Brain injury survivor shares story to promote understanding

For some doctors, non-profit employees, personal injury lawyers, and the family and caregivers of survivors, brain injury is a daily fact of life. Yet despite it being the leading cause of death and impairment in Canadians under the age of 44, and even though roughly 1.5-million people currently live with acquired brain injuries nationwide, many Canadians don’t fully understand the challenges faced by brain injury victims.

Christie McLardie of Oshawa, Ontario, wants to change that. In August, she spoke with DurhamRegion.com about the significant struggles she has overcome during her two-year recovery from an acquired brain injury. By discussing her recovery and the challenges still to come, she hopes to inspire hope in fellow survivors and improve awareness in the wider community – an aim that is sure to be lauded by personal injury lawyers.

McLardie suffered her injury when she was struck by a line-drive during a softball game in September 2016. Not yet 40, she was professionally successful, athletic, and the mother of two children.

“I was hit on the right side of my head – I don’t remember much and a lot of traumatic brain injury people don’t remember immediate times (before the hit) – but what would have happened is that line drive was coming and I knew I wouldn’t be able to react and catch the ball so I must have turned my head and as I turned my head the line drive hit me smack in the temporal area of the right side of my brain,” she told DurhamRegion.com.

McLardie was transferred to St. Michael’s Hospital in Toronto for emergency craniotomy surgery to remove shattered bone fragments, address brain bleeding, and replace a large section of skull with a titanium plate. Walking was difficult following the surgery, and she had trouble communicating due to slurred speech. However, McLardie was cognitively intact.

“I was slow, but Christie was there, I was just a lot slower,” she said.

After six weeks in and out of hospital, McLardie returned home to face a new challenge: the emotional journey that often accompanies recovery from a serious personal injury.

“You’re in shock for a long time, that shock turns to complacency and you feel like this is it,” she said. “Then you go into that anger mode, why is this happening to me, and they you go into a mourning so it’s like you morn the old self, and then after that – and this is where I’m at right now – I’m into acceptance and that journey to acceptance has taken me almost two years.”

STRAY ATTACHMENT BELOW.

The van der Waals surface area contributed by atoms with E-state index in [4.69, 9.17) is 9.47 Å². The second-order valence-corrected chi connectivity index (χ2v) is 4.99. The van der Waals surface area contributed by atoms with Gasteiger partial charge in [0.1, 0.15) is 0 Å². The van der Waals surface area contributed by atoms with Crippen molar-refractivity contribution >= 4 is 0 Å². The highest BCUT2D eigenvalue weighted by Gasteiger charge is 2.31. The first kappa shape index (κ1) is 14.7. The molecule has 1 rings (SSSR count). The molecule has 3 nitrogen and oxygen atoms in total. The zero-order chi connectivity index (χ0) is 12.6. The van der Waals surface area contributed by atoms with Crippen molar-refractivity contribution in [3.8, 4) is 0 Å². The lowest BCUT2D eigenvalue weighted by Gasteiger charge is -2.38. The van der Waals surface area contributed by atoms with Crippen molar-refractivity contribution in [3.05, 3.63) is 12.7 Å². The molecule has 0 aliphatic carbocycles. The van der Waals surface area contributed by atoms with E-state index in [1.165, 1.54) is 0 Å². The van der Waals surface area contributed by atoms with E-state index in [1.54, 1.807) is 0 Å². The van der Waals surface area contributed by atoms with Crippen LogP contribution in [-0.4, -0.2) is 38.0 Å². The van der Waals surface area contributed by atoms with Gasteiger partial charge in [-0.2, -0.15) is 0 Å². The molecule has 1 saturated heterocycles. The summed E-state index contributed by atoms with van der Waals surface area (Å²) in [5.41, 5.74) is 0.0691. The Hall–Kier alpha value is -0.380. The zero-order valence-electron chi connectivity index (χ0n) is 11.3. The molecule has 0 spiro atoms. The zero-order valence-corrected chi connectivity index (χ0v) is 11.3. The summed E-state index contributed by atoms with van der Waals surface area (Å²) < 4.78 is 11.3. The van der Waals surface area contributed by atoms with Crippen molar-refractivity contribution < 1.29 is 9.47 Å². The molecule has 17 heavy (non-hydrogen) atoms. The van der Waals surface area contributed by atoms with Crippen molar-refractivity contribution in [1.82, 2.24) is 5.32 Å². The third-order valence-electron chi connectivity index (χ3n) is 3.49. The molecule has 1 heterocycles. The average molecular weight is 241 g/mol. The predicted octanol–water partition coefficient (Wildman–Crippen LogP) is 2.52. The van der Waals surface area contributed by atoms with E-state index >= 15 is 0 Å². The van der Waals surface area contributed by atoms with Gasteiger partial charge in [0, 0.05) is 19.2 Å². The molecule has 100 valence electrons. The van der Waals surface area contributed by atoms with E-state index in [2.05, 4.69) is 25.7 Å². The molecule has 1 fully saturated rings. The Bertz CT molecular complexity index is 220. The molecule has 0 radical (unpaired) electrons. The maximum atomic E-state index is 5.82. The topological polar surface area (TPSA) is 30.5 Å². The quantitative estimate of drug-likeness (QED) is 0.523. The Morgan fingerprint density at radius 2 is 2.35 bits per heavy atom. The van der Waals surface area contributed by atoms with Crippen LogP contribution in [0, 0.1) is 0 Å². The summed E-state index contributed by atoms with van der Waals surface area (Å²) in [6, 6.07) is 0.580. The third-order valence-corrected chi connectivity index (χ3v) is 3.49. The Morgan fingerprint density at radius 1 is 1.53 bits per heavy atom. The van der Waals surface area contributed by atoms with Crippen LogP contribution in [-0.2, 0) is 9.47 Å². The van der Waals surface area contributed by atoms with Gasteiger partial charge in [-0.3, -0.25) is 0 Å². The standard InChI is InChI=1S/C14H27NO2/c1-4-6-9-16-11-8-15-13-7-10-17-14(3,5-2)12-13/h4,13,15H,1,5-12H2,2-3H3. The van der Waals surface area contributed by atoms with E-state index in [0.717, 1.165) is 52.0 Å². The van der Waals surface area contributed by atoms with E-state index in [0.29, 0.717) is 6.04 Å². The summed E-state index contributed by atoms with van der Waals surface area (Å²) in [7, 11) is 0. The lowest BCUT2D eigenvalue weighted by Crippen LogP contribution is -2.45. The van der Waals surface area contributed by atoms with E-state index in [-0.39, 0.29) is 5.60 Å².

If you or someone you know has suffered a brain injury or other serious injury in an accident, contact Will Davidson LLP today to speak with our experienced team of personal injury lawyers. We can help you understand your legal options and provide guidance as you seek compensation.

Safer boating in Ontario starts with two simple steps

 

Residents of southern Ontario are blessed with convenient access to an extensive network of lakes and rivers that are perfectly suited to summertime boating. Unfortunately, as every Ontario boating accident lawyer knows, many of the province’s boaters fail to adhere to basic safety principles, which causes accidents, injuries, and in some cases, deaths.

In late May, CBC News Toronto reported that a 25-year-old North York woman had died in a boating accident on Lake Couchiching, near Orillia. The story broke on the second day of North American Safe Boating Awareness Week and at the onset of boating season in Ontario. The circumstances of the accident appear benign: two women were paddling a canoe just 100 metres from shore. However, neither was wearing a life-jacket, a fatal and all-too-common mistake in this province.

“[Life-jackets] will save your life,” André Mollema of the Ottawa Drowning Prevention Coalition told CBC Ottawa. “If you fall in, even though you’re an experienced swimmer, you never know. You can knock your head on the boat on the way in, and then if you don’t have that life saving device on, you will drown.”

Transport Canada requires every boat to carry a life-jacket or flotation device for each person on board. Failure to do so can result in hundreds of dollars in fines.

An experienced Ontario boating accident lawyer can tell you that intoxication is another prevalent risk factor on Canadian waterways.

“Alcohol is a contributor in nearly 100 per cent of cases of boating fatalities in Manitoba and in 90 per cent of them they were not wearing life jackets,” Kevin Tordliffe of the Livesaving Society’s Manitoba branch told CTV Winnipeg. “These are two easy things that we can address quickly to address those statistics.”

Tordliffe is absolutely correct. Last year, boating deaths in Ontario reached an eight-year high of 31, up from 23 in 2016. CBC Ottawa reports that there have been more than 12,000 water-related deaths in Canada between 1991 and 2014, 82 per cent of which were boys and men. Reducing alcohol consumption and promoting life jacket use could go a long way in reducing those elevated numbers.

If you, a member of your family, or someone you know has been injured in a boating accident, contact Will Davidson LLP today to speak with an experienced Ontario boating accident lawyer. Our team can help you assess your legal options and decide whether to launch a personal injury claim.

Winterize your pool to avoid injuries

 

After a long, warm autumn the cold weather has arrived to stay in southern Ontario, which means the time has come to winterize your pool. Backyard pools pose a variety of safety risks during the winter months, so taking the time to carefully inspect your property and establish proper safeguards will reduce your risk of accidents and hopefully eliminate any need for an Ontario personal injury lawyer.

Here are some things to consider when winterizing your pool this year.

Children

Pools are dangerous to young children during the winter and summer months. It’s important to educate your kids about the dangers pools can present: make sure they understand and adhere to general pool safety rules and ensure they are confident and capable swimmers.

Toys and accessories

At the end of the swimming season, be sure to carefully remove clutter from the poolside and place all toys and accessories in your garage or shed. Obstacles around your pool present a tripping hazard, particularly as the days become shorter and darker.